Originally Posted by ~pi
I invite you to actually do a little digging into the economics of food supply. There is plenty of research to support the idea that it is significantly more difficult for many low income people to find decent (or any) produce, partly because grocery stores have moved out of low SES areas, leaving behind mainly convenience stores.
And sure, a pregnant, urban, single mom of two could make the trek out to the grocery store in the suburbs. On the bus. After her shift at her second job ends. Then she could bring home her pound of apples and feed that to her children while she educates herself about birth options.
What good does that feeling do when it isn't actually true
? Have you read some of the posts made here by women who were well-educated and had interventions applied to them against their will?
Just out of curiosity, do you have any clinical criteria that would preclude a woman from being accepted as a potential client? How about financial criteria? Do you offer free classes?
oh ~pi, a woman after my own heart.
I didn't realize how bad the situation was until I read a booklet by a Detroit midwife, Melva Craft-Blackshear. She detailed precisely what you are talking about for inner city Detroit women. But what she researched and wrote applies to most rural areas and certainly to the urban areas.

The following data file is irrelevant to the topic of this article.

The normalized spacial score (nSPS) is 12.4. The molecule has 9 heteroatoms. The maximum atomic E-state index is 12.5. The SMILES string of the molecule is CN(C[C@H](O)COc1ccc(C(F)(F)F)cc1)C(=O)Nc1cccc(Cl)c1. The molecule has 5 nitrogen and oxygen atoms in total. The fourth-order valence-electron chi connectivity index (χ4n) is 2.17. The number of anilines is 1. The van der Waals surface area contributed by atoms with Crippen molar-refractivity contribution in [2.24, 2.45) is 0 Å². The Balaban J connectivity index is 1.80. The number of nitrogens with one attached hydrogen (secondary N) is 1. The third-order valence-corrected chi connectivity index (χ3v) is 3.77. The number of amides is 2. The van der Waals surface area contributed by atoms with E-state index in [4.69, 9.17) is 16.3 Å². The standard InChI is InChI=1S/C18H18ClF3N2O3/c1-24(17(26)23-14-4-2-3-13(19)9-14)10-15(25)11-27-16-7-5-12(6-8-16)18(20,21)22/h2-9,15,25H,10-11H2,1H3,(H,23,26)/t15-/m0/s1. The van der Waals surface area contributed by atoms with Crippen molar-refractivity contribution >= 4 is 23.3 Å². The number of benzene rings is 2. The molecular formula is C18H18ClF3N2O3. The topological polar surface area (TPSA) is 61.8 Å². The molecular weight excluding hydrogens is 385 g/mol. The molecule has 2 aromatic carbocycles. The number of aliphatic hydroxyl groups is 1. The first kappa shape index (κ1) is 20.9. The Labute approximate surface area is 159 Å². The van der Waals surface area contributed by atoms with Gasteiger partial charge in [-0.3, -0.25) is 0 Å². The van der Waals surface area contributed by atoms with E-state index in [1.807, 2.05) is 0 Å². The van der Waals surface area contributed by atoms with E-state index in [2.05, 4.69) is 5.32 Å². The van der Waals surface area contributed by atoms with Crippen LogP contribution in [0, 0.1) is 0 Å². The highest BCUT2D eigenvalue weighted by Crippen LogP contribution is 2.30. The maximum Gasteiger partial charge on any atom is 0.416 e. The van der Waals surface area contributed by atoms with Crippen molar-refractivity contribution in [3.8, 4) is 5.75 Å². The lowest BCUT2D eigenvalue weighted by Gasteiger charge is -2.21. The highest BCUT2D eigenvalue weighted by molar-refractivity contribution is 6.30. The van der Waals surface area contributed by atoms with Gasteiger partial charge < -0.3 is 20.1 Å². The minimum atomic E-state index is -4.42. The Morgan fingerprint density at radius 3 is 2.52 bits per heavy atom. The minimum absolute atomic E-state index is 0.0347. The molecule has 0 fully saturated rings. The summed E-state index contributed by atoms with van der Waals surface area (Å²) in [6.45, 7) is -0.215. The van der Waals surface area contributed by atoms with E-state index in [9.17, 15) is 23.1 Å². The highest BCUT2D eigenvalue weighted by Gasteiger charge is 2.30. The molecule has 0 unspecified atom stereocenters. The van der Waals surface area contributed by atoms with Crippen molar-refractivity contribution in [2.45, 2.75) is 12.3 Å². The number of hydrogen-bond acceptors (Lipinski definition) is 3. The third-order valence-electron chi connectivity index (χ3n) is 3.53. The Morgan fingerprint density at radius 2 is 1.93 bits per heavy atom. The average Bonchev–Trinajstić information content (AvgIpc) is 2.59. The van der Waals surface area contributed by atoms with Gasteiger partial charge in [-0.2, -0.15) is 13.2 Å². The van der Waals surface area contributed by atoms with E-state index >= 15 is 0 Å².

However, it also has a trickle down effect to other things related to pregnancy and childbirth. The chronic stress of lack of money, lack of jobs, lack of reliable transportation. It begins to effect the immune system and then you start to see the great inflammations of pregnancy like PTL pPROM, short cervix, pre-e. All of these problems are pretty directly related to poor diet.
As midwives we tell women that they need "x" amount of protein and lots of fresh (organic, if possible) fruits and veggies. Most of them agree that this is what they should be doing, but do we ask the questions about whether this is financially possible? It is a very hard subject to discuss sometimes, but it is analogous to McDonald's situation. Telling women to eat this way w/o helping them to find the resources to be sure it happens is another story.
I always keep smoothies, juice and other healthy snacks available at my office. There are moms and kids that I know come in hungry for lack of resources. Everyone knows that this stuff is available and they make use of it.
Whenever I suggest protein powder or other supplements, I always ask if it will be financially feasible. If not, then we try to find other alternatives.